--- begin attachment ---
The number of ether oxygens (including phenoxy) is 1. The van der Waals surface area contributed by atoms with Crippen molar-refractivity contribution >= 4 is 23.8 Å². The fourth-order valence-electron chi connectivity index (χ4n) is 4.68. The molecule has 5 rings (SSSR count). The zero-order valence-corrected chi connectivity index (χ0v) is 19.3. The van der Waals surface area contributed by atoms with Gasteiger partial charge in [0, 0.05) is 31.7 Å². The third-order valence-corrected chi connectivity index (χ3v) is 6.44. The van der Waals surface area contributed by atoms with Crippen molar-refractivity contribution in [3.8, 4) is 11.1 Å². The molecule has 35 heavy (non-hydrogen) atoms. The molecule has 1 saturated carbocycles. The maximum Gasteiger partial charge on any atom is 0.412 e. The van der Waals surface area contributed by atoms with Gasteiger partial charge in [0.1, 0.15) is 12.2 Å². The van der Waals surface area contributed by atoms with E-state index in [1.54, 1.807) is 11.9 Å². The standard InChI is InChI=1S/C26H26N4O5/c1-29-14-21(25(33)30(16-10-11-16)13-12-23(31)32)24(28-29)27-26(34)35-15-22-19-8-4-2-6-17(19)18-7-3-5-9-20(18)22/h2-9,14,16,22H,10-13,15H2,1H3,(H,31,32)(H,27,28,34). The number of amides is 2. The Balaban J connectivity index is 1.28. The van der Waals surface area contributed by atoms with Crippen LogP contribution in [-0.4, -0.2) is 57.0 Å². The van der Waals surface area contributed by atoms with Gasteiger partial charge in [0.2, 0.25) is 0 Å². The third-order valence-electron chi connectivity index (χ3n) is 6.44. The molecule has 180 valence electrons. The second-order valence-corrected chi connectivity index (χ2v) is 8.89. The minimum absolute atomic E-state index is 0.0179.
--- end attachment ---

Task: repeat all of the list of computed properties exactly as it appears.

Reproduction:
The number of ether oxygens (including phenoxy) is 1. The van der Waals surface area contributed by atoms with Crippen molar-refractivity contribution >= 4 is 23.8 Å². The fourth-order valence-electron chi connectivity index (χ4n) is 4.68. The molecule has 5 rings (SSSR count). The zero-order valence-corrected chi connectivity index (χ0v) is 19.3. The van der Waals surface area contributed by atoms with Gasteiger partial charge in [0, 0.05) is 31.7 Å². The third-order valence-corrected chi connectivity index (χ3v) is 6.44. The van der Waals surface area contributed by atoms with Crippen molar-refractivity contribution in [3.8, 4) is 11.1 Å². The molecule has 35 heavy (non-hydrogen) atoms. The molecule has 1 saturated carbocycles. The maximum Gasteiger partial charge on any atom is 0.412 e. The van der Waals surface area contributed by atoms with Gasteiger partial charge in [0.1, 0.15) is 12.2 Å². The van der Waals surface area contributed by atoms with E-state index in [1.54, 1.807) is 11.9 Å². The standard InChI is InChI=1S/C26H26N4O5/c1-29-14-21(25(33)30(16-10-11-16)13-12-23(31)32)24(28-29)27-26(34)35-15-22-19-8-4-2-6-17(19)18-7-3-5-9-20(18)22/h2-9,14,16,22H,10-13,15H2,1H3,(H,31,32)(H,27,28,34). The number of amides is 2. The Balaban J connectivity index is 1.28. The van der Waals surface area contributed by atoms with Crippen LogP contribution in [-0.4, -0.2) is 57.0 Å². The van der Waals surface area contributed by atoms with Gasteiger partial charge in [0.2, 0.25) is 0 Å². The third-order valence-electron chi connectivity index (χ3n) is 6.44. The molecule has 180 valence electrons. The second-order valence-corrected chi connectivity index (χ2v) is 8.89. The minimum absolute atomic E-state index is 0.0179.